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Patricia O'Connell
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Wiley Rein Files Supreme Court Amicus Brief on Behalf of the Foundation for Defense of Democracies, The Center for Security Policy and the Committee on the Present Danger

October 10, 2007

Washington, DC – Wiley Rein LLP has filed an amicus curiae brief with the Supreme Court of the United States in Boumediene v. Bush.  The brief was filed in support of the government on behalf of the Foundation for Defense of Democracies, the Center for Security Policy and the Committee on the Present Danger, three organizations dedicated to promoting pluralism, defending democratic values, promoting American strength and fighting the ideologies that drive terrorism.

The Court of Appeals for the District of Columbia Circuit had concluded that Lakhdar Boumediene and the other petitioners, all of whom are non-U.S. citizens detained at the U.S. Navy Base at Guantanamo Bay, had no constitutional right to petition U.S. federal courts for the writ of habeas corpus and that Congress had unambiguously stripped the federal courts of the ability to entertain petitions under the habeas corpus statute.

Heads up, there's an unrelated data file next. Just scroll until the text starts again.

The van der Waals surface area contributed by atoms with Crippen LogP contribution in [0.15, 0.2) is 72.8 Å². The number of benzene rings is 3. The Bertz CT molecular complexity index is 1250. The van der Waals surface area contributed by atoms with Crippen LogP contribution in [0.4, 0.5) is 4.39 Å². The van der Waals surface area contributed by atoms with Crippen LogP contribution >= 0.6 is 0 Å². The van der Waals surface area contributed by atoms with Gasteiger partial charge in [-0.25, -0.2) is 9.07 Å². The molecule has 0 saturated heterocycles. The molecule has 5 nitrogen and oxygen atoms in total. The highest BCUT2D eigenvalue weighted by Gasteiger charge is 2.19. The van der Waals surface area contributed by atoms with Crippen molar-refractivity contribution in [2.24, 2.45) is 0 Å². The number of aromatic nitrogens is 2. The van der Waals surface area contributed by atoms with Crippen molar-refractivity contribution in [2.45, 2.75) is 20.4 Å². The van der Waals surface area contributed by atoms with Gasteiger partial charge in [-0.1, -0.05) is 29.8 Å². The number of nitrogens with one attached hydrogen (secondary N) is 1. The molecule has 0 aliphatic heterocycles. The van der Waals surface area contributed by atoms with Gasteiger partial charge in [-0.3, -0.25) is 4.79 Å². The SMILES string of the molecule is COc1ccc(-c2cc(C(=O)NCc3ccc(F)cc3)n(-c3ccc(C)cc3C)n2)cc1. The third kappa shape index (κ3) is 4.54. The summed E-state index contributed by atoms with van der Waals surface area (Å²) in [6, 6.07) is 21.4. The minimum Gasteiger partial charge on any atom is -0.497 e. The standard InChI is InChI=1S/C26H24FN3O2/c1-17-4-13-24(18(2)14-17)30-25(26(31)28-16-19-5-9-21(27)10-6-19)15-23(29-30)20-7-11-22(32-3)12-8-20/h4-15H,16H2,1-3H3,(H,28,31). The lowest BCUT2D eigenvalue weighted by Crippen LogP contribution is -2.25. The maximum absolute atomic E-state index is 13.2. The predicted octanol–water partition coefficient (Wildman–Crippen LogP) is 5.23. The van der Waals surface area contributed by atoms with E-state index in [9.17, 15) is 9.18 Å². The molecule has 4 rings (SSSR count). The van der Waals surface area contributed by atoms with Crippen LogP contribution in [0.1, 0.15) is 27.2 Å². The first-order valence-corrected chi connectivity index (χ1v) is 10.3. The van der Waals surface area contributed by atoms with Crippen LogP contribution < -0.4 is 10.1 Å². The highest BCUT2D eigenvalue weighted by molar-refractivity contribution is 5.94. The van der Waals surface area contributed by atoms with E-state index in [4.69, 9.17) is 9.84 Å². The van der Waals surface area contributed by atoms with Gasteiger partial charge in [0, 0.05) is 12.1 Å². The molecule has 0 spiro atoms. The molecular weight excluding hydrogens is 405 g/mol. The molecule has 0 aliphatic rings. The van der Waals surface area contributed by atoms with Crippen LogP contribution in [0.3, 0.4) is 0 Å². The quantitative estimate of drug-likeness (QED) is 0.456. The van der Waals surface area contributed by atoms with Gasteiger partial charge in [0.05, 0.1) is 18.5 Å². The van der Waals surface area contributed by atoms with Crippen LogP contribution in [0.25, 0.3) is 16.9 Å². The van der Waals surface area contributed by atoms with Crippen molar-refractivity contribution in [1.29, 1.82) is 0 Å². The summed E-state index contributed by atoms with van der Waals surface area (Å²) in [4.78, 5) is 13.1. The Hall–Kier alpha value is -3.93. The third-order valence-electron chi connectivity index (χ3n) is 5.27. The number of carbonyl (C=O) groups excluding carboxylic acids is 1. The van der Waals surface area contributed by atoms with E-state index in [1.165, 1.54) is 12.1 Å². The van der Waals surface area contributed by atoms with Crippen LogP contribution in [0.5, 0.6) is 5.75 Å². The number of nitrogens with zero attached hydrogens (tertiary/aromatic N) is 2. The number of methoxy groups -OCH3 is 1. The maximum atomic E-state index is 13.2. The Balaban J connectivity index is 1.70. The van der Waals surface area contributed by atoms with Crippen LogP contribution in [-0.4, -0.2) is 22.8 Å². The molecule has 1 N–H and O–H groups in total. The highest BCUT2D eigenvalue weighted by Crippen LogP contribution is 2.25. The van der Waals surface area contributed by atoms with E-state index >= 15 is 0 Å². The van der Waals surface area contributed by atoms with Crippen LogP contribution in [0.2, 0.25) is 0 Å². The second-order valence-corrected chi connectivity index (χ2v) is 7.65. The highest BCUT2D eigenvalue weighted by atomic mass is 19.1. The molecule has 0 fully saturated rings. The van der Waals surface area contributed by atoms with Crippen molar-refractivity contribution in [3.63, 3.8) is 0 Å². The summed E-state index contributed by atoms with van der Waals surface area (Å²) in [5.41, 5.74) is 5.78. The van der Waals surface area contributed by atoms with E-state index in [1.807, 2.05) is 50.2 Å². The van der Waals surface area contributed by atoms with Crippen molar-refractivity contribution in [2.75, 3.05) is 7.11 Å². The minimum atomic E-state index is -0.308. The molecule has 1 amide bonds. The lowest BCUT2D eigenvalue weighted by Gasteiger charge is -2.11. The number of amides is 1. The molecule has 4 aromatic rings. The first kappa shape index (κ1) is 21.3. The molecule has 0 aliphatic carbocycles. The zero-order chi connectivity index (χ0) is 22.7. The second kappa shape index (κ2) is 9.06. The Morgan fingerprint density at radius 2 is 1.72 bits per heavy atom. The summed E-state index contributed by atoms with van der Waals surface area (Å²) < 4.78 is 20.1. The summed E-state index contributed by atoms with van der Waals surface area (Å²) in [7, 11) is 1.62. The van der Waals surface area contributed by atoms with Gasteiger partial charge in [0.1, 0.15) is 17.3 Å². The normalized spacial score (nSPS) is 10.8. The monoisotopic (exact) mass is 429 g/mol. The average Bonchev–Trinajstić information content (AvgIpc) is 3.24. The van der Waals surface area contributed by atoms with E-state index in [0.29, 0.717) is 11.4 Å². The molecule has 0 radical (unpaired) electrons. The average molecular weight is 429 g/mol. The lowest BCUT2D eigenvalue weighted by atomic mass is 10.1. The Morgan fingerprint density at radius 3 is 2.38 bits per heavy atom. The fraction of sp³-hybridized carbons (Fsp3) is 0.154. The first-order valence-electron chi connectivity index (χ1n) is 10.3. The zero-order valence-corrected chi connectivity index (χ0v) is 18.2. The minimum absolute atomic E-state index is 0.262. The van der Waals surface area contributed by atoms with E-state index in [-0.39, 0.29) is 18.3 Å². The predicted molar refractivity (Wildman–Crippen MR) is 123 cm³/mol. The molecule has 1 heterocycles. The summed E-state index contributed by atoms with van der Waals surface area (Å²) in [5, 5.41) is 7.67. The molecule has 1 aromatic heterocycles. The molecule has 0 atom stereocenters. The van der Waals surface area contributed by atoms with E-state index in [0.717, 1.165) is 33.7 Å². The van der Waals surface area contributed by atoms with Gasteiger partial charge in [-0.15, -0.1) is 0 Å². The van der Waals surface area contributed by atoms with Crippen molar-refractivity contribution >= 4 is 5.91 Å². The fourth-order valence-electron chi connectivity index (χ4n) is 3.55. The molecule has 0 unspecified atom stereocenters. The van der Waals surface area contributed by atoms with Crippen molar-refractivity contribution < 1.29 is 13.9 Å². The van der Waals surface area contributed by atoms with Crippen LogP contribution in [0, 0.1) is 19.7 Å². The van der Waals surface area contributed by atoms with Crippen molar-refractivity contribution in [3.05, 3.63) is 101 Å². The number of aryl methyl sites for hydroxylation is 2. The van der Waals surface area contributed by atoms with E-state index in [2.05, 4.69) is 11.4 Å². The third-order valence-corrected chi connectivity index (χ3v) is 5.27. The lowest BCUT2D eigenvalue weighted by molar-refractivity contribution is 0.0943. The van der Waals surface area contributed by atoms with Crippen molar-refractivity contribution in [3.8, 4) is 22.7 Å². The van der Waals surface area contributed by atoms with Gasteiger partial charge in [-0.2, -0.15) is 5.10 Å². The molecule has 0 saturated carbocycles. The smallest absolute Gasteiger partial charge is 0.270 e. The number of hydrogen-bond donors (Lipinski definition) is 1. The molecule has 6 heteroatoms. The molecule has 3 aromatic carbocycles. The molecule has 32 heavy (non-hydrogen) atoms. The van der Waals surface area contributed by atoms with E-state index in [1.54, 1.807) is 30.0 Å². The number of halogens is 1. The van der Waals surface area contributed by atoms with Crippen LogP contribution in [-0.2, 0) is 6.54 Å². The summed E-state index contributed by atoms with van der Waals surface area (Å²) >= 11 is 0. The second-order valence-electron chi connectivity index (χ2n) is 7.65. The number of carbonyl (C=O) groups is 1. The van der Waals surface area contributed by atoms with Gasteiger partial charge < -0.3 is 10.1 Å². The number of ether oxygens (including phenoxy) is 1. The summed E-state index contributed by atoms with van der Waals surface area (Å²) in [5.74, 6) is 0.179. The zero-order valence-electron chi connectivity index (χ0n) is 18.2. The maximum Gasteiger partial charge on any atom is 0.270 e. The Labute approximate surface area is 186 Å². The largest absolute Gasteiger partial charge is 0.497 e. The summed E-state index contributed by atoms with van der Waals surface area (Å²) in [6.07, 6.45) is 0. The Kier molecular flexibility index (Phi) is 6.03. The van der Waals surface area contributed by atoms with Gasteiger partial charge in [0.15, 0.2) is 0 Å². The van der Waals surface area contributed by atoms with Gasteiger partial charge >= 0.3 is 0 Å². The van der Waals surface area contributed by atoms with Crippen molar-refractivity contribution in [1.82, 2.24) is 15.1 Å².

Wiley Rein’s amicus brief argues that extending the constitutional right to habeas corpus to these petitioners would be inconsistent with the text and structure of the U.S. Constitution and contrary to this nation's experience of detaining more than 400,000 enemy combatants on U.S. soil during World War II.  It would also constrain the ability of our military to prosecute this and future wars by publicly exposing intelligence, curtailing vital interrogation, distracting our military and overburdening the federal courts.

Finally, the procedures established jointly by Congress and the President for reviewing the status of alien enemy combatants exceeds international standards and is substantially similar to the process approved by the Court for U.S. citizens held as enemy combatants.  Accordingly, the brief argues, the Court should not second-guess the considered judgment of the political branches in the exercise of their respective constitutional powers.

The Wiley Rein brief was submitted by partner Andrew G. McBride and associates William S. Consovoy, Thomas R. McCarthy and Howard Anglin.